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The evolution of cirrhosis can be divided into three clinical-pathological stages. First, the injury and proliferative phase is characterized by liver damage and hepatocyte proliferation that results in a net increase of hepatocytes and liver enlargement. Second, the compensated phase is characterized by ongoing injury and regeneration, but impaired growth of some cell types and enhanced growth of others changes gradually the relative volume proportions and spatial distribution of various cell types. A relative decrease in volume percentage of hepatocytes and a relative increase in biliary epithelial cells and myofibroblasts is recognized histopathologically as a ductular reaction, which gradually distorts the normal architecture. Third, the decompensated stage is characterized by a decline in hepatocyte proliferation1, 2 and loss of functional liver mass that manifests clinically as ascites, encephalopathy, and other signs of liver failure.
Understanding molecular mechanisms that control hepatocyte proliferation during the evolution of cirrhosis has the potential to even more accurately stage the cirrhotic process and provide insights into treatment that could stabilize or slow the progression of disease. Currently, liver allograft candidates are prioritized for transplantation according to disease severity, or the stage of cirrhosis, based on the Model for End-Stage Liver Disease (MELD).3–5 Inclusion of only three laboratory values—serum bilirubin, creatinine, and international normalized ratio of prothrombin3—reflects the functional hepatocyte mass and avoids obtaining an invasive biopsy in unstable patients.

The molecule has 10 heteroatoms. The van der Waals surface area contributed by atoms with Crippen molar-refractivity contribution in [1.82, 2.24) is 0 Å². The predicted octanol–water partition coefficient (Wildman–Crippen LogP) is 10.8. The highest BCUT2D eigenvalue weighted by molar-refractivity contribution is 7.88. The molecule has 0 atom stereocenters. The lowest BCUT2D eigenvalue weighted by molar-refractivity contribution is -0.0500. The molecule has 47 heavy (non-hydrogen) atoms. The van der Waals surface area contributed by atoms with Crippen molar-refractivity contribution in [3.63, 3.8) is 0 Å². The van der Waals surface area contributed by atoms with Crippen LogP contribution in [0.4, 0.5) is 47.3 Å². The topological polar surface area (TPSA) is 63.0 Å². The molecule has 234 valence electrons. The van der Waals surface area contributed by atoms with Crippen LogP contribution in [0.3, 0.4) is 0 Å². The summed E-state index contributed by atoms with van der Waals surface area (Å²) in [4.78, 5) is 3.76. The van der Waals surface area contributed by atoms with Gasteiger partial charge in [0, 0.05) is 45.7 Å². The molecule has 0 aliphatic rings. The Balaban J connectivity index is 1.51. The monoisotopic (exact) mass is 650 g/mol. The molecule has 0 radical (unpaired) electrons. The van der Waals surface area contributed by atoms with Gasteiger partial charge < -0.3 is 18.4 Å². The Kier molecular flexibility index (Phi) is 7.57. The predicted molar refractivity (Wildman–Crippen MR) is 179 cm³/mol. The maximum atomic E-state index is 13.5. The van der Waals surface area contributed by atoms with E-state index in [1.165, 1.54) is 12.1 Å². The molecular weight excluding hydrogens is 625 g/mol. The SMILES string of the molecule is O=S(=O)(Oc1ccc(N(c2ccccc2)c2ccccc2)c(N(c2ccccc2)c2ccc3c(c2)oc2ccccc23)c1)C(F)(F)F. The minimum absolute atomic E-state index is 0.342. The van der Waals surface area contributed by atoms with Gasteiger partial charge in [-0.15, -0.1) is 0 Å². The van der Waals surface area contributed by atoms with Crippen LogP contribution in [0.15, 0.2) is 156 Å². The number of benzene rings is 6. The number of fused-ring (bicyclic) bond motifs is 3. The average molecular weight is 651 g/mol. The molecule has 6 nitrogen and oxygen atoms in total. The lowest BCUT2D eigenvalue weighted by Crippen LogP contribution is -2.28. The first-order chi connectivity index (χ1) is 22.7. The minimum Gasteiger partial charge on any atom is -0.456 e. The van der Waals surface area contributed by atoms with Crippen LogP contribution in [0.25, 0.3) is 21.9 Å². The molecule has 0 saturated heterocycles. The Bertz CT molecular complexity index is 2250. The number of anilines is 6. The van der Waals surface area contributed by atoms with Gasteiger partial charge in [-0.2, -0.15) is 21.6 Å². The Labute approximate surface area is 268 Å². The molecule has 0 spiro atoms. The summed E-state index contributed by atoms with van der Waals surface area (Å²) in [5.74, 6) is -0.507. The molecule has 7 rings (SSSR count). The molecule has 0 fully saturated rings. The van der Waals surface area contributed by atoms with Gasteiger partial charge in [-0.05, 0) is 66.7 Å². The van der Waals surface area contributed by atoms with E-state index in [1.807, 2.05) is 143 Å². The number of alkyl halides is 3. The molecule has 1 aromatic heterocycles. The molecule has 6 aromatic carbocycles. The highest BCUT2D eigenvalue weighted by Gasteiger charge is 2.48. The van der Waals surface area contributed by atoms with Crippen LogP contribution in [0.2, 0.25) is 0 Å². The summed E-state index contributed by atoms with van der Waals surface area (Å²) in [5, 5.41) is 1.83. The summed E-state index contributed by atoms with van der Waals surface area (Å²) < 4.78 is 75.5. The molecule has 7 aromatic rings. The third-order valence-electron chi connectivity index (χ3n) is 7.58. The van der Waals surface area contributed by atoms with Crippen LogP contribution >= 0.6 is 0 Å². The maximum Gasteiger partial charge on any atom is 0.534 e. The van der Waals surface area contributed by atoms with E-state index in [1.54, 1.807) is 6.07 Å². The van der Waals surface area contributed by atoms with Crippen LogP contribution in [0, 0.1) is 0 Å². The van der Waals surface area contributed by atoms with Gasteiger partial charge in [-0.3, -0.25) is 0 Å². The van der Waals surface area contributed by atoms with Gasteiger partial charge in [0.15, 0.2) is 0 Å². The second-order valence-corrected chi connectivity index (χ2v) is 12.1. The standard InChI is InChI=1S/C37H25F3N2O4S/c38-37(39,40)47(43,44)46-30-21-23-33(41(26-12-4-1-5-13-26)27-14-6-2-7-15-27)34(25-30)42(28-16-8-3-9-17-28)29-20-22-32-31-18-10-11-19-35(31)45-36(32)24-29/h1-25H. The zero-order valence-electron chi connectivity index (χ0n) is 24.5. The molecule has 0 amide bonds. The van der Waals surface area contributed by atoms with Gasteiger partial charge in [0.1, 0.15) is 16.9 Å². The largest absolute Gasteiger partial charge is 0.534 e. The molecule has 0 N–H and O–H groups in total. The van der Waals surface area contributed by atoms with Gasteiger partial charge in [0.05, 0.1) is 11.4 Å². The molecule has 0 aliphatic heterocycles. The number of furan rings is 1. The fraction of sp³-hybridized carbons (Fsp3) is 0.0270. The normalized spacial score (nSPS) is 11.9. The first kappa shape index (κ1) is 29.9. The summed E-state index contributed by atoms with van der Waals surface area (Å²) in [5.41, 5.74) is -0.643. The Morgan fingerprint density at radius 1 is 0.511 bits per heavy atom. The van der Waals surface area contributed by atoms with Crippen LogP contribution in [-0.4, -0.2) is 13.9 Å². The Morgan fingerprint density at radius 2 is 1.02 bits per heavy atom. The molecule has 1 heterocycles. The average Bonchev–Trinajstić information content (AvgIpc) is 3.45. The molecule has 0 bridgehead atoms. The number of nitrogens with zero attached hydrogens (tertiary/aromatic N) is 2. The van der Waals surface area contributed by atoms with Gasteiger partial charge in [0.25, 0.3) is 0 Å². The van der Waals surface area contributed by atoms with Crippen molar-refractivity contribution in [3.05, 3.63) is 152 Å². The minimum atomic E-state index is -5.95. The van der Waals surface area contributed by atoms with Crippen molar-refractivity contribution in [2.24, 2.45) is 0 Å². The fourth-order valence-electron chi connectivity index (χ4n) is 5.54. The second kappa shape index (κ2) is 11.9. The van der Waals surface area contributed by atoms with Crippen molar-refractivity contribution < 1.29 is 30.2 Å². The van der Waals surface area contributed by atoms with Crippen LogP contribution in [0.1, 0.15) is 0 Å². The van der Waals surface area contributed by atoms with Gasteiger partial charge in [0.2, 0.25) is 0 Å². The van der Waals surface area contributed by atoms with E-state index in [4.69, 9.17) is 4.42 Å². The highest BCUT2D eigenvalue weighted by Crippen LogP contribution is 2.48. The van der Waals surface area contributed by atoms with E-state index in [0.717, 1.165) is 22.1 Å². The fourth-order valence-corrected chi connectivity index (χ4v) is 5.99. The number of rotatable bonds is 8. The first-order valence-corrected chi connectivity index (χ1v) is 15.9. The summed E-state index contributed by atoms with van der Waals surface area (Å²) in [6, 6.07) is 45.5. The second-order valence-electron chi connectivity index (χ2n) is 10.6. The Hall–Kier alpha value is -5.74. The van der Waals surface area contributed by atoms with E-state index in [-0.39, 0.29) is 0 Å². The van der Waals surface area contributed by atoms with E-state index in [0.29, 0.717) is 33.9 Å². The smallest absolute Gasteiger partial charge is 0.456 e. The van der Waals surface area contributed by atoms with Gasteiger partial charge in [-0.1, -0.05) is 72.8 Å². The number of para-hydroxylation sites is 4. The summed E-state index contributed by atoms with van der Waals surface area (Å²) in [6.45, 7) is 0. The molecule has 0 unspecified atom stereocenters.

Cellular division is a highly regulated process involving the coordination of many proteins that work together to ensure accurate and controlled replication. Cell cycle progression is mediated by cyclin family members that complex with and activate cyclin-dependent kinases (cdk). Individual cyclin/cdk complexes facilitate specific stages of the cell cycle by migrating to the nucleus and interacting with additional proteins—including proliferating cell nuclear antigen (PCNA), a component of the DNA polymerase holoenzyme—that facilitate DNA replication. Conversely, two families of cdk inhibitors, the broad-acting cip/kip family: p21, p27, p57, and the cdk4-specific ink4 family: p15, p16, p18, and p19,6 bind to cyclin-cdk-PCNA complexes and impede cell cycle progression under unfavorable or stressful conditions. Examples include exposure to ultraviolet irradiation or high levels of reactive oxygen species.7 In the liver, hepatocyte growth factors, regenerative stimuli, stress, and transforming growth factor β can upregulate hepatocyte p21 expression.8 Disruption of p21-mediated mechanisms that inhibit cell cycle progression in the presence of noxious stimuli can result in replication of damaged or potentially mutated genes and neoplastic transformation.